German automakers' shares fall on diesel emissions concerns

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It reportedly received a letter by VW dated July 4th, 2016, conceding that about 200 employees from the various auto makers held meetings dating back to the 1990s to discuss vehicle development, brakes and engines.

Daimler's Mercedes-Benz brand continues to promote the performance of its diesel-engine vehicles.

"Cars of the BMW Group are not being manipulated and are in line with the applicable legal requirements", BMW said in a statement.

The move follows shortly after Daimler - which is behind the Mercedez Benz vehicle brand - announced that it is to modify over 3 million of its cars sold in Europe to reduce emissions (see airqualitynews.com).

According to Der Spiegel's investigation, the commission and German authorities had been informed in July 2016 of secret meetings between the five auto companies dating back to the 1990s.

It also said the carmakers did not wish to "speculate" on the magazine's findings, although BMW later publicly said that it flat-out denies the allegations.

This revelation came as a part of the German authorities investigations on Volkswagen. It goes all the way back to 2006, when automakers talked about the cost of AdBlue, an exhaust emissions treatment systems they'd been placing in diesel engines.

Audi has today announced a voluntary recall of 850,000 cars powered by its V6 and V8 diesel engines acros Europe and other markets. Volkswagen has admitted that its vehicles were programmed to ration doses of AdBlue, leading to excess emissions.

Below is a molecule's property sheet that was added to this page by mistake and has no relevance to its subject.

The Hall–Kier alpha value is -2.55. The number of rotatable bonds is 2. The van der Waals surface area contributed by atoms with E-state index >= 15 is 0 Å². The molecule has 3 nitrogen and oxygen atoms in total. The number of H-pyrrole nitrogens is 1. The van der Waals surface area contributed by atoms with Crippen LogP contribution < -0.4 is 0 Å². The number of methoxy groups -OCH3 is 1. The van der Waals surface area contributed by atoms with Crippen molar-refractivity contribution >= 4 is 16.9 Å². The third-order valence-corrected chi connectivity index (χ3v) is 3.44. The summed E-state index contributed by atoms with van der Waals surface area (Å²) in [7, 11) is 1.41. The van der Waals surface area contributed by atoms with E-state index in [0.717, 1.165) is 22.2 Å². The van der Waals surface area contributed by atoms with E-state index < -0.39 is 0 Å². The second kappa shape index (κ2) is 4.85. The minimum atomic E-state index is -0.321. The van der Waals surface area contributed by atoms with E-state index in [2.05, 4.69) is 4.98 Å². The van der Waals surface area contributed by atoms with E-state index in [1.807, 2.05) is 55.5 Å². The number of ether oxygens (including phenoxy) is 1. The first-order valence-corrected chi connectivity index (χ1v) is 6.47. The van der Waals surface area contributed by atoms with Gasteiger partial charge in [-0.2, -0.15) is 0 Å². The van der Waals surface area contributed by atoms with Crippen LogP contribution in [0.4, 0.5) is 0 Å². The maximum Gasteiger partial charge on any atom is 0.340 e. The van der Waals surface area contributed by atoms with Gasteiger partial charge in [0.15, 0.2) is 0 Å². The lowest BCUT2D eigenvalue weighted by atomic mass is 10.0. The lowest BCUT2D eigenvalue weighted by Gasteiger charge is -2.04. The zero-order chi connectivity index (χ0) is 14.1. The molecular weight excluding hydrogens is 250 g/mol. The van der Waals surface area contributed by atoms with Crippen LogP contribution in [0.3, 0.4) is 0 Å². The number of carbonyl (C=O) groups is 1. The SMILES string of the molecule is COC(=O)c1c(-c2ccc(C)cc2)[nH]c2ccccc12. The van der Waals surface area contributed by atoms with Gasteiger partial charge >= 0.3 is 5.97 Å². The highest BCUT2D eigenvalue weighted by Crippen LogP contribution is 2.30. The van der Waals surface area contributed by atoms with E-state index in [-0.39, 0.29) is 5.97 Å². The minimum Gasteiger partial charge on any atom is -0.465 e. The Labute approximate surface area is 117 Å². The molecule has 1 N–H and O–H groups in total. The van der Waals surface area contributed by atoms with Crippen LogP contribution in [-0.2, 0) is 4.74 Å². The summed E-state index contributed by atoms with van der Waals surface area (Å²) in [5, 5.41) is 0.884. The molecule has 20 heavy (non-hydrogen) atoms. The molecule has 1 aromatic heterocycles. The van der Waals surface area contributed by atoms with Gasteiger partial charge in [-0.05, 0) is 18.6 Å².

Last week, German newspaper Spiegel cited documents submitted by VW and another by Daimler, purportedly revealing that Volkswagen, Daimler and BMW are being investigated by Germany's Federal Cartel Office on suspected antitrust collusion over decades on technology relating to exhaust gas measures on diesel vehicles. The cost of the rescue plan amounts to under 2 billion ($2.33 billion) euros for cars in Germany, with the auto industry agreeing to shoulder the expense of about 100 euros per vehicle.

Instead of installing bigger tanks, VW and Audi illegally programmed cars to ration the chemical solution - and produce excess emissions - except when engine software detected that an official test was underway. The software updates would mean the diesel cars can cut their nitrogen oxide emissions by about 20 percent, industry and government sources told Reuters on Friday. "Of course this also applies to diesel vehicles". Volkswagen has agreed to spend some $25 billion in the U.S.to address claims that it had cheated emissions tests.

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